From anywhere in Shinnston, or much of Harrison County for that matter, the smokestacks of the Harrison Power Station appear as a sentinel of sorts. They define the skyline, but the real story takes place beneath the superstructure visible over the tree line. Its three coal fired units, all approximately 50 years old, still serve as one of the prides of their company, First Energy.
Harrison Power Station opened operations with Unit One in 1972, Unit two in 1973, and Unit three in 1974. These three units combine to produce almost 2,000 megawatts of activity, which can potentially power two million homes.
West Virginia’s entire population totals between 1.8 and 1.9 million people in total.
Two years ago, the Bureau of Business and Economic Research at West Virginia University’s John Chambers College of Business and Economics shared an estimate of the Harrison Power Station’s economic impact. In Harrison and surrounding counties, the plant boosts the economy by almost $900 million. Approximately half of this impact takes place in the “secondary economy,” or goods and services created to support operations.
Much of this impact comes from its locally sourced coal, which relies on hard working regional West Virginia miners, truck drivers, and others to extract and deliver.
While 230 work directly for the plant, it is estimated that almost 3,200 more work in the secondary economy connected to the plant, earning over $181 million combined. State and local governments receive more that “36 million in tax receipts.
First Energy’s economic impact also comes hand in hand with corporate responsibility. The company invested nearly $1 billion in clean coal production technology, starting almost 30 years ago in 1995. Scrubbers capture 98 percent of sulfur dioxide emissions, while Service Catalytic Reduction systems take 90 percent of nitrogen oxide out of plant emissions.
Upgrades have continued over the years, with the most recent coming last fall. The continual work has elevated Harrison Power Station to the top as one of the nation’s cleanest burning coal fired plants.
The commitment does not stop there.
In recent years, plant managers grew concerned with a rising population of pigeons in and around the plant. Droppings and related problems caused health and safety issues. As Ed Murphy, technical services manager, said in a release, “pigeons are attracted to the warmth and shelter our plant provides.” He explained that humane “attempts to deter them from the area have not been successful long-term.
Murphy installed nesting boxes designed specifically for the use of peregrine falcons, a pigeon predator. As falcons found a new home, the pigeon population moved away.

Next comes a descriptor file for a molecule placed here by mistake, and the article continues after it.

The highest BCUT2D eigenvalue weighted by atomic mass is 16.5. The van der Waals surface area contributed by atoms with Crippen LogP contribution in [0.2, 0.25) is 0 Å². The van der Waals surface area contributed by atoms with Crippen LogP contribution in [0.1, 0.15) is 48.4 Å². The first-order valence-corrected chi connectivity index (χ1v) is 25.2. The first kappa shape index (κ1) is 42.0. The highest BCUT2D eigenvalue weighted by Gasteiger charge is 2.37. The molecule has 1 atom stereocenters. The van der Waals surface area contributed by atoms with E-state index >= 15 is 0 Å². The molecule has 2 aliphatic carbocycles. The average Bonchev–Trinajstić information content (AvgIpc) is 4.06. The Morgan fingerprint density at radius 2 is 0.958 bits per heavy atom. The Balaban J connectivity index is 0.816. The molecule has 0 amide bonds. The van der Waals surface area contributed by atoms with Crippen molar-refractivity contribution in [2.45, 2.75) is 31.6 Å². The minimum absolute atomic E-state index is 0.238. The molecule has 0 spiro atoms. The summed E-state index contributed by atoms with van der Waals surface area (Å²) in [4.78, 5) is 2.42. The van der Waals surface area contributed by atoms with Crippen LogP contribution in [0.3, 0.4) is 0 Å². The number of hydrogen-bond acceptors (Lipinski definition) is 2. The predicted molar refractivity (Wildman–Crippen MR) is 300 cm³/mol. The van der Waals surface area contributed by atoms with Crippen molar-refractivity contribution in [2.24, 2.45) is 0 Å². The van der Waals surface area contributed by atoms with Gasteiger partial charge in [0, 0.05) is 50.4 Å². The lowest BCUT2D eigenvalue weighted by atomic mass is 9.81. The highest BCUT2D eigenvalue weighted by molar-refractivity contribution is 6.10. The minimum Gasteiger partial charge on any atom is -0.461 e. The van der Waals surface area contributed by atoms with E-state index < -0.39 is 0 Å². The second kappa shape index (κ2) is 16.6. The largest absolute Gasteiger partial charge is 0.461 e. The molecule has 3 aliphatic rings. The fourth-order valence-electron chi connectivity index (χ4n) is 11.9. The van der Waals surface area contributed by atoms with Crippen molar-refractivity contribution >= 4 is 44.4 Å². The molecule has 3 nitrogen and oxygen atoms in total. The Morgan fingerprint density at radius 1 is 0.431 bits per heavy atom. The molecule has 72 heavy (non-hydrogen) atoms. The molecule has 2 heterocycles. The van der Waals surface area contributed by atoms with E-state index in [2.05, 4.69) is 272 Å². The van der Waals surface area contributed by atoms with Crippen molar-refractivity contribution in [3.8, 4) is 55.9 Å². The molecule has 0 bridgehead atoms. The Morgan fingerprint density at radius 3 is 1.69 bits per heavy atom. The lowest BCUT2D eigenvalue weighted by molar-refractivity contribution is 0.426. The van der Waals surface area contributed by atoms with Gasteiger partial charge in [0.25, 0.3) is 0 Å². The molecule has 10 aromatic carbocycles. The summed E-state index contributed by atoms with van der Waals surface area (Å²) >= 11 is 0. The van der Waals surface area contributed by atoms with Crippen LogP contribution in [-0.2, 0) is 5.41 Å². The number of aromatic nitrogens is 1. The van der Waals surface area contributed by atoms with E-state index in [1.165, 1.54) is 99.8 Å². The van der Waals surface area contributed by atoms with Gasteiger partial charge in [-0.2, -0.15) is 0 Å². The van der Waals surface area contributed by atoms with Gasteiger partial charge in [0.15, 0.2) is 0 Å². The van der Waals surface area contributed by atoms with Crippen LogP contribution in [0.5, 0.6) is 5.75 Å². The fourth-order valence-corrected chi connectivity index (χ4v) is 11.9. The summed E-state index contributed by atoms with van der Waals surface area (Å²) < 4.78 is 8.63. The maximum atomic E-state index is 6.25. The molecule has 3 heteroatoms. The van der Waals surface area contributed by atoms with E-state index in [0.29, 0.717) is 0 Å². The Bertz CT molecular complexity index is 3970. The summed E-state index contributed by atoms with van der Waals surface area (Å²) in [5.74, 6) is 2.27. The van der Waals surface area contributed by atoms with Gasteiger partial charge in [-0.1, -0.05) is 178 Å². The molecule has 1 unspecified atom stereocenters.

Also important, almost a decade ago, First Energy initiated a tree trimming program. Last year, Jim Myers, president of West Virginia operations for First Energy, noted that “vegetation management is crucial to our reliability efforts and one of the most effective ways we can reduce the impact of tree-related service interruptions for our customers.”
Since 2014, Mon Power alone has removed vegetation from around 31,000 miles of power lines and trimmed approximately 3.7 million trees. Between the opening of the program and the end of 2022, customer outages dropped by 40 percent. This year will see Mon Power and Potomac Edison (First Energy’s subsidiary in the Potomac Highlands and Eastern Panhandle) clear another 6,800 miles of lines, with 2,400 already completed.
First Energy also takes the lead in philanthropy. As a member of the Harrison County Chamber of Commerce, they support economic growth and development. Last year, the company also steered $60,000 toward worthy causes in Harrison County, such as the Shinnston, Lumberport, and Spelter Volunteer Fire Departments, the Autism Society of West Virginia, the United Way, and more.
Employees also contribute mightily to the region. In the past two years, through the Adopt -a Highway program, they collected more than 5,000 pounds of refuse. They also give time and money to vital organizations, such as Harvest for Hunger, the American red Cross, the Boy Scouts of America, and more.
First Energy was formed in 1997 when Ohio Edison merged with Centerior Energy Corporation. By 2023, First Energy has become one of the nation’s largest investor-owned power companies, serving six million across the Midwest and Mid-Atlantic.